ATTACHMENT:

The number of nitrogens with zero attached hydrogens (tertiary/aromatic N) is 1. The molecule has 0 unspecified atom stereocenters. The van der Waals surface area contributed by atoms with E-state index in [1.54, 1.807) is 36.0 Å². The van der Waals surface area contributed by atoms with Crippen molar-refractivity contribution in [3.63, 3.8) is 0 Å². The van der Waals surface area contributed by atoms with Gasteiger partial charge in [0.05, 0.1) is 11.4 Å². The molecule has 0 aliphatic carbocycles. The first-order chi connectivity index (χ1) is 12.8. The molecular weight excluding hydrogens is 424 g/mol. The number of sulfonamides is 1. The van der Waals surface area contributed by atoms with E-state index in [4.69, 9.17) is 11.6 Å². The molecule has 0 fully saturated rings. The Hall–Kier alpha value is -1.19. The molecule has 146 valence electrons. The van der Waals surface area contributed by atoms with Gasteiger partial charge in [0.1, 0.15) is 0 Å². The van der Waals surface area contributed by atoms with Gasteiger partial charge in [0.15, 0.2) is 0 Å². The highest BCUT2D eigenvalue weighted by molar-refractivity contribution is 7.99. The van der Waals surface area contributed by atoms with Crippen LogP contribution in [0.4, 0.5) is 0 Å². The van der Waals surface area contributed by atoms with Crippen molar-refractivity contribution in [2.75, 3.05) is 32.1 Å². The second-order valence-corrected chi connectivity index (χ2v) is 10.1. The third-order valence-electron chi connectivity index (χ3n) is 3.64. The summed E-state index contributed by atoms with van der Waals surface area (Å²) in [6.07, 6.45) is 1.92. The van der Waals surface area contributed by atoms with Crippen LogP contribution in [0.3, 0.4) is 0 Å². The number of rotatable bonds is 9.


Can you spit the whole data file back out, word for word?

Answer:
The number of nitrogens with zero attached hydrogens (tertiary/aromatic N) is 1. The molecule has 0 unspecified atom stereocenters. The van der Waals surface area contributed by atoms with E-state index in [1.54, 1.807) is 36.0 Å². The van der Waals surface area contributed by atoms with Crippen molar-refractivity contribution in [3.63, 3.8) is 0 Å². The van der Waals surface area contributed by atoms with Gasteiger partial charge in [0.05, 0.1) is 11.4 Å². The molecule has 0 aliphatic carbocycles. The first-order chi connectivity index (χ1) is 12.8. The molecular weight excluding hydrogens is 424 g/mol. The number of sulfonamides is 1. The van der Waals surface area contributed by atoms with E-state index in [4.69, 9.17) is 11.6 Å². The molecule has 0 fully saturated rings. The Hall–Kier alpha value is -1.19. The molecule has 146 valence electrons. The van der Waals surface area contributed by atoms with Gasteiger partial charge in [0.1, 0.15) is 0 Å². The van der Waals surface area contributed by atoms with Gasteiger partial charge in [0.15, 0.2) is 0 Å². The highest BCUT2D eigenvalue weighted by molar-refractivity contribution is 7.99. The van der Waals surface area contributed by atoms with Crippen LogP contribution in [0.4, 0.5) is 0 Å². The van der Waals surface area contributed by atoms with Crippen molar-refractivity contribution in [2.75, 3.05) is 32.1 Å². The second-order valence-corrected chi connectivity index (χ2v) is 10.1. The third-order valence-electron chi connectivity index (χ3n) is 3.64. The summed E-state index contributed by atoms with van der Waals surface area (Å²) in [6.07, 6.45) is 1.92. The van der Waals surface area contributed by atoms with Crippen LogP contribution in [0.3, 0.4) is 0 Å². The number of rotatable bonds is 9.